|Dimensions||223 × 145 × 25 mm|
Marilynne Robinson, winner of the Pulitzer Prize and the American National Humanities Medal, returns to the world of Gilead with Jack, the final in one of the great works of contemporary American fiction.
Jack tells the story of John Ames Boughton, the loved and grieved-over prodigal son of a Presbyterian minister in Gilead, Iowa, a drunkard and a ne’er-do-well. In segregated St. Louis sometime after World War II, Jack falls in love with Della Miles, an African-American high school teacher, also a preacher’s child, with a discriminating mind, a generous spirit and an independent will. Their fraught, beautiful story is one of Robinson’s greatest achievements.
‘Jack is the fourth in Robinson’s luminous, profound Gilead series and perhaps the best yet’ OBSERVER
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Lupita and Genesis have just wasted a drug dealer, stolen his stash and hit the open road with a suitcase full of dirty money. Little do they know that their road trip will set them on a collision course with a side of America darker and weirder than any of them have ever known.
Long Listed for The Asian Man Literature Prize when published in India as THE LAST PRETENCE. When Malika loses her longed-for daughter at birth, it is not the only loss in the family: the surviving twin -a boy – loses the love of his mother. He grows up needing to be the daughter his mother wants, the son his scientist father accepts, and more, with the guilt of being the one who survived. In a recently independent India, haunted by its colonial past and striving to find its identity, he struggles to find his own self. Sarayu Srivatsa has created a moving family portrait, richly-coloured by the vibrant culture and landscape of India, where history, religion and gender collide in a family scarred by the past and struggling with the future.
Mukesh Agarwal sits alone in the Black Eagle pub unaware that a riot is brewing or that Billy, his youngest son, is still out on his bike…. A mile away in the family home in Church Street, Anila, the youngest of the three Agarwal girls, is reading Smash Hits and listening to Radio One as she sprawls across the bottom bunk unaware of the tragic loss that is about to hit the family…. It is 1981, factories are closing, unemployment is high, the NF are marching and the neglected inner cities are ablaze as riots breakout across Thatcher’s fractured Britain. The Agarwals are facing their own personal nightmare but their pain is eased by family, friendships and a community that refuses to disappear. THE HANDSWORTH TIMES is abook about loss, friendship and working together because there is such a thing as society.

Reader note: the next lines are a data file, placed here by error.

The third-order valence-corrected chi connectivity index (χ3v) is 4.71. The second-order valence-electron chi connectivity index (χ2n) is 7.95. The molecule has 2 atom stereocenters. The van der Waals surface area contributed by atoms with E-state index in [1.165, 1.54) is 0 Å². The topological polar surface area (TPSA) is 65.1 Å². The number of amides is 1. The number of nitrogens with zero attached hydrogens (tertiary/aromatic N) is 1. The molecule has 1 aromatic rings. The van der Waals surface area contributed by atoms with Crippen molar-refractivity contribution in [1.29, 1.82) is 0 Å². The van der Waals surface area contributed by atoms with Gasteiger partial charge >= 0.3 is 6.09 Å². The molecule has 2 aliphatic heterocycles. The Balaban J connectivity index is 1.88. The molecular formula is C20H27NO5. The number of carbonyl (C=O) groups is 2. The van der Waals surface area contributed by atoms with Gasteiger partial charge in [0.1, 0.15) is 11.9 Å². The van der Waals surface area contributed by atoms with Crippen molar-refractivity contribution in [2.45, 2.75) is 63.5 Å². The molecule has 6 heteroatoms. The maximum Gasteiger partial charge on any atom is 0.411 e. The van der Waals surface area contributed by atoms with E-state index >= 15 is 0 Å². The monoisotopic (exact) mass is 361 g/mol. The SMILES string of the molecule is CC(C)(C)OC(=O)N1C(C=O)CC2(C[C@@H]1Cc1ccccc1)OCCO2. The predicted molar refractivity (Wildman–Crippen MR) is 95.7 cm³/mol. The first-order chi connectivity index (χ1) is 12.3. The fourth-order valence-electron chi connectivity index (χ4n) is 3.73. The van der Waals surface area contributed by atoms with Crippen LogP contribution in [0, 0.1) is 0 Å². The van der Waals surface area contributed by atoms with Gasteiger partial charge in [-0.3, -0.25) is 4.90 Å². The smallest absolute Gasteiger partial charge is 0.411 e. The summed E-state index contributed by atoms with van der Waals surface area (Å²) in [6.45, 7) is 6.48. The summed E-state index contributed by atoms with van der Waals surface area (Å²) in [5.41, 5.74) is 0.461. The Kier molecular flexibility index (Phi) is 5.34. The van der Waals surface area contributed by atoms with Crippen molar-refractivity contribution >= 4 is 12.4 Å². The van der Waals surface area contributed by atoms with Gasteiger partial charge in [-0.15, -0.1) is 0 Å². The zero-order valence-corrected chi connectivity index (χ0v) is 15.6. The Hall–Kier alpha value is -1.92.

An epic, homourous and quite unique historical novel which looks at Central Europe in the 16th century – a territory plagued by ceaseless battles for supremacy between the Protestant political elite and the ruling Catholic Habsburg Monarchy, as well as the ongoing battle between the sexes. In Kumerdej’s wonderful saga, history and fiction intertwine in wavelike fashion, producing a colourful portrait of the Renaissance; permeated by humanist attempts to resurrect antiquity through art, new scientific findings, and spirited philosophical and theological debates.
Television’s most popular car show presenter lives his life in the shadow of his career and his persona. He has the perfect job. He doesn’t have the perfect family. His wife retches in the bathrooms of exclusive restaurants; his daughter’s obsession with a friend is consuming her; his son lives a double life selling pornography by day and gaming on-line by night. The presenter views his family from the outside and watches as they slowly disintegrate in front of him, unable to control anything that is not scripted. Socrates Adams perfectly mirrors what magazines sell to their readers in a bleak, satirical look at what modern families might think they want to be.